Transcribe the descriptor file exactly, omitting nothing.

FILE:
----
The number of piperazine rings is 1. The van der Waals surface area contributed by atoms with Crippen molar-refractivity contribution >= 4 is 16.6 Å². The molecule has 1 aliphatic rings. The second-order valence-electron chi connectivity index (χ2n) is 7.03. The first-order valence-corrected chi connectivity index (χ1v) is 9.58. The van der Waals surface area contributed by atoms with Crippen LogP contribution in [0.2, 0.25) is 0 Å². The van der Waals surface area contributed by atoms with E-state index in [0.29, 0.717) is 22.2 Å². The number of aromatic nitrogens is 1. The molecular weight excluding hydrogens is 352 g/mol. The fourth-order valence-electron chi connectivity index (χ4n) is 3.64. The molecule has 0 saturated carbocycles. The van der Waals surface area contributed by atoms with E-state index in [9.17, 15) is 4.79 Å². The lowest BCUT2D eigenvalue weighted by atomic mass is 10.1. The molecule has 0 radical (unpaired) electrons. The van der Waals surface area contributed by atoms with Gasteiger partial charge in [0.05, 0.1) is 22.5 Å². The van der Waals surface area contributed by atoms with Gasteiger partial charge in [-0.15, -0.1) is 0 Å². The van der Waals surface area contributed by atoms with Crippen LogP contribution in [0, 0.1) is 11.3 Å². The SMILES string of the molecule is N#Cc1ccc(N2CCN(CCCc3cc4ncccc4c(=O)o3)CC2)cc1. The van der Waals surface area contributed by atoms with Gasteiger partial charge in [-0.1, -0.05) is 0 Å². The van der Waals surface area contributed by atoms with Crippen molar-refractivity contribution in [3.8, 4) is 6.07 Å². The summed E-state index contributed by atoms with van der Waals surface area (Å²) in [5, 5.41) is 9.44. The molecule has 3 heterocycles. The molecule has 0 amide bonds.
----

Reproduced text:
The number of piperazine rings is 1. The van der Waals surface area contributed by atoms with Crippen molar-refractivity contribution >= 4 is 16.6 Å². The molecule has 1 aliphatic rings. The second-order valence-electron chi connectivity index (χ2n) is 7.03. The first-order valence-corrected chi connectivity index (χ1v) is 9.58. The van der Waals surface area contributed by atoms with Crippen LogP contribution in [0.2, 0.25) is 0 Å². The van der Waals surface area contributed by atoms with E-state index in [0.29, 0.717) is 22.2 Å². The number of aromatic nitrogens is 1. The molecular weight excluding hydrogens is 352 g/mol. The fourth-order valence-electron chi connectivity index (χ4n) is 3.64. The molecule has 0 saturated carbocycles. The van der Waals surface area contributed by atoms with E-state index in [9.17, 15) is 4.79 Å². The lowest BCUT2D eigenvalue weighted by atomic mass is 10.1. The molecule has 0 radical (unpaired) electrons. The van der Waals surface area contributed by atoms with Gasteiger partial charge in [0.05, 0.1) is 22.5 Å². The van der Waals surface area contributed by atoms with Gasteiger partial charge in [-0.15, -0.1) is 0 Å². The van der Waals surface area contributed by atoms with Crippen LogP contribution in [0, 0.1) is 11.3 Å². The SMILES string of the molecule is N#Cc1ccc(N2CCN(CCCc3cc4ncccc4c(=O)o3)CC2)cc1. The van der Waals surface area contributed by atoms with Gasteiger partial charge in [-0.1, -0.05) is 0 Å². The van der Waals surface area contributed by atoms with Crippen molar-refractivity contribution in [3.8, 4) is 6.07 Å². The summed E-state index contributed by atoms with van der Waals surface area (Å²) in [5, 5.41) is 9.44. The molecule has 3 heterocycles. The molecule has 0 amide bonds.